Deluded Review – The Girl on the Train
About the Book The Girl on the Train
- Written by Paula Hawkins
- 336 pages
- Published January 1st 2014
From Goodreads: Rachel takes the same commuter train every morning. Every day she stops at the signal that allows her to daily watch the same couple breakfasting on their deck. She’s even started to feel like she knows them. Their life—as she sees it—is perfect. Not unlike the life she recently lost.
And then she sees something shocking. Now everything’s changed. Unable to keep it to herself, Rachel offers what she knows to the police, and becomes inextricably entwined in what happens next, as well as in the lives of everyone involved.
I had one day to basically read most of “The Girl on the Train,” as it was due back to the library the next day. It was definitely an easy task to accomplish, as this book was hard to put down. I enjoyed the author’s voice and storytelling, as it was easy to follow and kind of reminded me of my own writing style.
All of the characters were compelling and well developed. I felt as though I could identify with them and their struggles, which is always a good sign. While I’ve never killed a baby, I’ve often felt just like running away and escaping reality like Megan. While I’ve never had a husband cheat on me, I’ve been depressed and poignantly reflective like Rachel. That helped me to better understand what they were going through.
The plot slowly builds and captivates as the story unfolds. Rachel is divorced from Tom, who cheated on her with Anna, whom he married. She’s still obsessed and depressed, and watches their house everyday as she takes the train to London. She also watches a nearby neighbor couple, whose lives she imagines are perfect and serene.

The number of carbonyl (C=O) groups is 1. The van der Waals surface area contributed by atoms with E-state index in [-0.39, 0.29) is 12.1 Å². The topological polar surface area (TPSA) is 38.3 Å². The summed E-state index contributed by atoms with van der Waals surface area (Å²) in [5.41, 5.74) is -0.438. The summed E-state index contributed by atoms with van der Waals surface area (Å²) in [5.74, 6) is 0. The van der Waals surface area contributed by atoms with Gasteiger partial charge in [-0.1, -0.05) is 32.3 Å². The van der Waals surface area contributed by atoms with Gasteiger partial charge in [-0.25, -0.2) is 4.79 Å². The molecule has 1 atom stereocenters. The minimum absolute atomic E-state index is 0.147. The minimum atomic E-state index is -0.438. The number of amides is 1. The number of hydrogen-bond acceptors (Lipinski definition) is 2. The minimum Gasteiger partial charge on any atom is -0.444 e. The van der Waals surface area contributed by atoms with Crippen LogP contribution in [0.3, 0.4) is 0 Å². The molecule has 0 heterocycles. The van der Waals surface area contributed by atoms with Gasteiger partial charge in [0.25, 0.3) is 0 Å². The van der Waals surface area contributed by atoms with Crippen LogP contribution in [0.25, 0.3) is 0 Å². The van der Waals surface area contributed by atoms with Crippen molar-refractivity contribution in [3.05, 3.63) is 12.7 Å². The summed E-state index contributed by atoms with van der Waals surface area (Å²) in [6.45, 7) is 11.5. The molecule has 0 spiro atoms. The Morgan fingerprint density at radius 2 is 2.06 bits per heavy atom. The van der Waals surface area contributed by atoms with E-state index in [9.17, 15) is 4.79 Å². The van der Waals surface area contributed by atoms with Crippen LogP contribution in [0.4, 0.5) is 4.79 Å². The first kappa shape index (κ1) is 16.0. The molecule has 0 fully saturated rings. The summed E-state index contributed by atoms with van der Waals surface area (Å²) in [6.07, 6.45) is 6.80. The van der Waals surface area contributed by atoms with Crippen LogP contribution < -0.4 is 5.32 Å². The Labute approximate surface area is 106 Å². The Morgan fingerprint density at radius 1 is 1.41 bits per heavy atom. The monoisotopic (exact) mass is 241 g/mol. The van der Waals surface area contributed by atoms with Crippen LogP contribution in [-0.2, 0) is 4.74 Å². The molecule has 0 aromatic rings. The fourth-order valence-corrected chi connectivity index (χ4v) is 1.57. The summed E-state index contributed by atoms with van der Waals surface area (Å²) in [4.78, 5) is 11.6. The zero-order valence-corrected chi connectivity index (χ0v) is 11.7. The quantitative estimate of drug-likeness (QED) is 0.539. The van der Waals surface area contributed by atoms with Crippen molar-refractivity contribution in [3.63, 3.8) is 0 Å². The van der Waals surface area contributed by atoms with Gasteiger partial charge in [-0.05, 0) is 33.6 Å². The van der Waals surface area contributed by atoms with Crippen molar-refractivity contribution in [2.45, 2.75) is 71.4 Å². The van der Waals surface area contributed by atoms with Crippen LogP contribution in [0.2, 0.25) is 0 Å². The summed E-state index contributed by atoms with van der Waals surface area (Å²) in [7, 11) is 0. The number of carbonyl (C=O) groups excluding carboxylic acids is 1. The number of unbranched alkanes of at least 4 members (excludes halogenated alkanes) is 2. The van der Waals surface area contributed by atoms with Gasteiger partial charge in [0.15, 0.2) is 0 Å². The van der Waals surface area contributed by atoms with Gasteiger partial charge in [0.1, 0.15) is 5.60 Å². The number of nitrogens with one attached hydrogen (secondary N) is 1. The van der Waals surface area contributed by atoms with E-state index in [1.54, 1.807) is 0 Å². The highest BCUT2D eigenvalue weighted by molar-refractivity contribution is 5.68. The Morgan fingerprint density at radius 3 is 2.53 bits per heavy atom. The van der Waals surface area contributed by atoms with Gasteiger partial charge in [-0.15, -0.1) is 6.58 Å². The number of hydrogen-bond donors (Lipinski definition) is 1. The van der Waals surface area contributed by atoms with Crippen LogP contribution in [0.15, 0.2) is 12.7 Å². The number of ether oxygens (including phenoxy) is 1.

Unfortunately, this turns out not to be the case, as Megan eventually goes missing. Rachel happened to be around on the night she went missing but was drunk and remembers nothing. Regardless, she inserts herself into the investigation in an attempt to feel useful about something in her life. Slowly, more details return to her clouded mind as she mingles with Scott, Tom, Anna, and others.
The only thing that really got me was the cliched, Lifetime original movie ending. Seriously? The whole book was leading up to this great climax, and that was the result? For a book that was so inventive and formative, this ending felt stale and overused. In the end, it turned out that Tom was not only cheating on his new wife with Megan, but also killed her. Of course, both Rachel and Anna independently realize this at the exact same moment and have a convenient meeting at Anna’s house just in time for Tom to get home.
Tom suddenly became a sadistic psychopath because the plot required it and began beating on Rachel. For some reason, he expects Anna to just stand by passively with their baby and watch, and… she does? Obviously, she never liked Rachel, and she has her baby to think about, but that seems a bit much, especially since he just revealed he is a murderer. Tom’s transformation from douchebag ex-husband to crazed abuser and killer seemed quite far-fetched. I know they both say how good at lying he is… but it seems unlikely he could hide such a brutal nature for so long from three different women.
To top it all off, Rachel is finally able to run away and eventually stabs him in the throat with a corkscrew. Anna finally grows a pair and comes out and stabs him as well. This part felt so much like a Lifetime movie. Yay female empowerment! Yay getting revenge on the male scum! Down with the patriarchy! The chauvinist pig is dead! In fact, I can even see the cheesy title and tagline now: “A Deadly Divorce: Once A Cheater, Always A Cheater.” Anyway, to sum up, when the actual murderer was revealed, it didn’t seem realistic since his character traits never pointed to him being what he really was. He basically became the murderer because it was time to reveal the murderer.
After all that ranting though, don’t get me wrong. I still liked the book, and I would definitely read more from this author!